Job layoffs as mortgage refinance boom slows


A recent spike in interest rates has caused a decline in refinancing activity, a drop-off that has curtailed a two-year refinancing wave that started in 2011 and led to the nation’s largest banks shedding thousands of mortgage jobs.

Analysts estimate that the banking industry cut 10,000 mortgage-related jobs in the third quarter of 2013. Citigroup Inc. cut 1,100 jobs, including 760 in Las Vegas.

Bank of America Corp. laid off 2,100 employees, while Wells Fargo &Co. slashed 5,300 jobs. JPMorgan Chase &Co. is also reducing its mortgage staff, eliminating 2,000 positions in the last three months.

The industry reached peak employment of 505,000 in February 2006. Since its peak, the mortgage industry has lost 210,000 jobs, and in July employed 295,000, figures released by the Mortgage Bankers Association show.

“Refinancing has constituted the bulk of the mortgage business,” Bankrate.com senior analyst Greg McBride said. “When interest rates go up, the demand for refinancing drops. It’s a very cyclical business.”

The mortgage industry has changed over the past two decades as refinancing has gained in popularity and profitability. Almost 20 years ago, 80 percent of mortgage applications nationwide were for new-home purchases; now that figure is closer to 30 percent, with the rest being refinancings.

The refinance share of mortgage activity was 66 percent, the Mortgage Bankers Association reported in its weekly survey for the week ended Oct. 11. The average interest rate for a 30-year fixed-rate mortgage was 4.46 percent.

“They were 3.5 percent in May,” McBride said. ”We spent a full year under 4 percent. That’s why there are a lot of people walking around with a rate that begins with a three.”

But as refis fade, home inventory is swelling and more homeowners are putting their homes up for sale.

“It’s because the economy is getting better,” McBride said. “That better economy is why people are buying homes.”

Most of the 760 affected CitiMortgage employees in Las Vegas will exit their positions by Dec. 20, said Mark Rodgers, director of Citi public affairs. Some will remain until March.

Rodgers said Citi was not announcing projected cost savings from the layoffs. Citi expects to keep 350 consumer operations and technology jobs in Las Vegas.

Wells Fargo has been trimming jobs in its home-loan division as declining refinance business has reduced mortgage banking income. The nation’s largest home lender said its mortgage banking income in the third quarter was down 43 percent to $1.6 billion.

Wells Fargo reported that residential mortgages fell to $80 billion from $112 billion in the second quarter and that applications fell to $87 billion from $146 billion. There was $35 billion in the application pipeline at the end of the third quarter compared with $63 billion as of June 30.

“As expected, mortgage banking revenue was lower in the quarter as the recent increases in interest rates reduced refinance volume, but this impact was partially offset by improved credit and lower expenses,” Wells Fargo Chief Financial Officer Tim Sloan said.

Wells Fargo employs 400 people at four offices in Southern Nevada. Tony Timmons, a spokesman with Wells Fargo in Las Vegas, said any plans to increase staffing locally are market-driven.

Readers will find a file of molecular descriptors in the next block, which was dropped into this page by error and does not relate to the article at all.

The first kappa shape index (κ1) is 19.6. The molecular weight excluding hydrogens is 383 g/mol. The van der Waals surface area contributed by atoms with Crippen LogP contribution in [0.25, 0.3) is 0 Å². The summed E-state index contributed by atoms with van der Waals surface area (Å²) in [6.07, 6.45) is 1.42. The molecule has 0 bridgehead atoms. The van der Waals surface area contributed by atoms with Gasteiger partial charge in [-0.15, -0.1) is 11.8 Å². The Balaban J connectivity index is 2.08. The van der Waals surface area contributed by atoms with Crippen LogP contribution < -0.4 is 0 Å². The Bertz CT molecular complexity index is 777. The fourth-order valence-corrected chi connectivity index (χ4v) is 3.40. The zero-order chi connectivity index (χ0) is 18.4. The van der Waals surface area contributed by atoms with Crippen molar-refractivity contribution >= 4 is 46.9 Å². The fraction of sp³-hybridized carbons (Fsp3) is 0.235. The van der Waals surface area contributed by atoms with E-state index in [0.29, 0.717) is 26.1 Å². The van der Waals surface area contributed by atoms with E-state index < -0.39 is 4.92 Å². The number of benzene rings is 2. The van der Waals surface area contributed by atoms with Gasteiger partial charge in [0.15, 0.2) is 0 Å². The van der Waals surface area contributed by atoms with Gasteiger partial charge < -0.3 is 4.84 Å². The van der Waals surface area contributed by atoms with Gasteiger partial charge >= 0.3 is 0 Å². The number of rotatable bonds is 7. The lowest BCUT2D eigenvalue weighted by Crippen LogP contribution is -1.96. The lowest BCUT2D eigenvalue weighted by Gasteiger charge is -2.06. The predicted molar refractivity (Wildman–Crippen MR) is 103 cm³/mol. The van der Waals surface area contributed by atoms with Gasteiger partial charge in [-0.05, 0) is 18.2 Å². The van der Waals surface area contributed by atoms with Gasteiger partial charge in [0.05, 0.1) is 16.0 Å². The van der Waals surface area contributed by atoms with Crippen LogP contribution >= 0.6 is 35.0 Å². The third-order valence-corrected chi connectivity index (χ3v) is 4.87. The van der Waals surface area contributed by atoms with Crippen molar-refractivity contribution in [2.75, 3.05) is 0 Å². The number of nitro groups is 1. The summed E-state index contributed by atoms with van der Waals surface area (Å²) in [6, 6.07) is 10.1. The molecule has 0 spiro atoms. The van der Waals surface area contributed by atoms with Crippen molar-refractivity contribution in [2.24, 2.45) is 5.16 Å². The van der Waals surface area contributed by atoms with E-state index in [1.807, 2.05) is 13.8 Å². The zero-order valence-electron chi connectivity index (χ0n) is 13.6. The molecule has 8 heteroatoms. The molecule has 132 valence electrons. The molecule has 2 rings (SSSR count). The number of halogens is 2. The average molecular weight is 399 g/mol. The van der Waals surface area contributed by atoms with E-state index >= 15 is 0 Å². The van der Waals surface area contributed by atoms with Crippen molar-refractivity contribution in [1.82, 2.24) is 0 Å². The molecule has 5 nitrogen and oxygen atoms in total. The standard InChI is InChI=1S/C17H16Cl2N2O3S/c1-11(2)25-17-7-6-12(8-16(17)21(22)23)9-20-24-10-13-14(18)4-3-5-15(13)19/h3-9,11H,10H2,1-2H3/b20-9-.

Timmons said as a result of “less mortgage refinancing volume throughout 2012 and early 2013,” the bank has laid off 30 employees locally. Wells Fargo is eliminating 1,800 jobs in its mortgage production business, which is on top off 3,000 earlier this year.

In its third-quarter earnings report, Bank of America said cut more than 9,200 jobs during the third quarter, or about 3.6 percent of the workforce, bringing full-time employees to 247,943.

In a conference call Wednesday, Bank of America Chief Financial Officer Bruce Thompson cited reductions in home lending and branches and said that there should be more layoffs. Bank of America is expected to eliminate 2,100 jobs and close 16 mortgage offices.

In Nevada, the bank has 2,000 employees in 50 loan centers. As of the last round of reductions on Aug. 23, there were no layoffs or closings of centers in Nevada, Bank of America spokesman Terry Francisco said.

JPMorgan Chase has not reduced its staff in Southern Nevada. But the bank has slashed 760 mortgage-related jobs in Phoenix since August, along with hundreds of jobs in Southern California.

In February, Chase disclosed plans to eliminate 13,000 to 15,000 jobs by 2014 to save about $3 billion. Chase has about 30 mortgage bankers in Las Vegas.

Banks and mortgage companies have typically divided mortgages into those for refinancing existing-home loans and those for home purchases.

And some local companies are doing fine with new-home purchases.

“We are thriving,” said Brian Maier, a mortgage broker and owner of Raintree Mortgage Services in Las Vegas. “The local firms that took part in the re­financing boom are struggling … cutting employees to keep their doors open.”

Maier said 70 percent of Raintree’s business has been home purchases. He admitted his firm “took the low-hanging fruit within the refinance business,” but the downturn is having little effect.

Maier said five months ago there was limited inventory; now there are homes for sale.

As of June 30, refinance mortgage production was $332 million, down 12.9 percent from $381 million at the end of the first quarter, an analysis by Inside Mortgage Finance shows.

Mortgage interest rates have been rising since the Federal Reserve announced earlier this year it soon might begin pulling back on its stimulus program. The Fed has been spending $84 billion a month on a bond-buying program, which had been keeping interest rates at record lows.

Contact reporter Chris Sieroty at csieroty@reviewjournal.com or 702-477-3893. Follow @sierotyfeatures on Twitter.

 

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